The Personal Injury Blog

Staying Safe this Halloween

Halloween is always one of the most highly anticipated occasions for children. They get to dress up, stay up later than usual, knock on doors and eat a lot of sweets! For parents however Halloween can be both fun and nerve-wracking and it is worth giving some thought to the health and safety concerns which might arise on the big night!

Personal Safety:

  • Young children should always be accompanied by an adult no matter how busy the neighbourhood or street is.
  • Older children should always travel in groups, otherwise a parent should accompany them.
  • At this time of year the evenings are much darker and drivers’ visibility is reduced. Extra care needs to be taken when walking round the streets.
  • Make sure that children are wearing at least one reflective item on their clothes or costume. This will help motorists to see them in the dark.
  • Fancy dress costumes should not impede your children from walking or seeing properly in order to avoid trips, slips and falls.
  • Talk to your children about personal safety and what they can do to keep safe, eg only approach houses that are decorated for Halloween, take a mobile phone, discuss where they will be going and what time they will be home.

Halloween Costumes:

Children’s dressing up clothes may burn rapidly when accidentally ignited. This can cause serious burns and can potentially be fatal. Fancy dress clothing has been implicated in a number of serious accidents and you may recall that in 2014 Claudia Winkleman’s daughter suffered severe burns when her Halloween costume was set alight by a candle. The following points are worth noting:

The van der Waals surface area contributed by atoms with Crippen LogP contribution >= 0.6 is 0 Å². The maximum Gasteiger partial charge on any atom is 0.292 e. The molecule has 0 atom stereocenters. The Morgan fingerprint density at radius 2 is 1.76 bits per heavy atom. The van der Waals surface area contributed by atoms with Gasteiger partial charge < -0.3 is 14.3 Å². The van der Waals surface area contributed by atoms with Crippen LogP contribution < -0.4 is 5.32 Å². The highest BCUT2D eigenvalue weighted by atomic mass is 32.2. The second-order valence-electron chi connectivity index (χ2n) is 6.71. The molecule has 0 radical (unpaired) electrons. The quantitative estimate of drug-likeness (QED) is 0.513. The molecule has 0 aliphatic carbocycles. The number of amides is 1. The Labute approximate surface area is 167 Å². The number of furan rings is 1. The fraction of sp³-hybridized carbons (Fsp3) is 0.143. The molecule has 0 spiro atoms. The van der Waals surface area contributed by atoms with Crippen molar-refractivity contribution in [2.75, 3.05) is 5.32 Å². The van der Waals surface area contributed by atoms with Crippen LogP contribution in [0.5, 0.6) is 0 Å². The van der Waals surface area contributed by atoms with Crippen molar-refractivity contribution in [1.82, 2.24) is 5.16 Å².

• Ensure that all Halloween and fancy dress costumes are fire retardant and carry a CE mark on the label.
  • All clothing should be kept away from fire, lit candles, fireworks and other naked flames.
  • Be aware that homemade fancy dress costumes may ignite easily and burn more quickly.
  • Any accompanying props, eg swords, forks, broomsticks etc should be a soft flexible material and be classified as toys.
  • Any face paint should also have a CE mark on the packaging.

Homeowners’ Liability:

As a homeowner or occupier of a property you owe a duty of care to all visitors including children approaching your door on Halloween. You may find yourself liable if any accidents are caused by the dangerous condition of your property.

The law in this area is governed by the Occupiers’ Liability Act of 1957. Under this Act you are obliged to exercise reasonable care for the safety of visitors to your property and if you are aware of any specific dangers on your property you must take steps to highlight them, even to those entering your property without permission.

It is therefore advisable to ensure that garden paths are well illuminated and any defects are fenced off or suitable warning notices are provided. Also ensure that any steps leading up to your door are safe. Keep savage dogs or other dangerous animals inside the house at all times.

Have a wonderful time trick-or-treating this year but take care to ensure your Halloween doesn’t turn into a nightmare!

If you have been involved in an accident on Halloween or at any other time please do not hesitate to contact our team of experienced lawyers on 0114 218 4161 or email

Julie Moore

Julie is a litigation executive at Taylor&Emmet LLP. She assists in a wide variety of cases inducing those concerning accidents at work and RTA's. Julie started working at Taylor&Emmet in 2009, prior to joining the firm she worked at a law firm in Leeds having graduated from the city too. For more information on this topic email or call her on 0114 218 4161.

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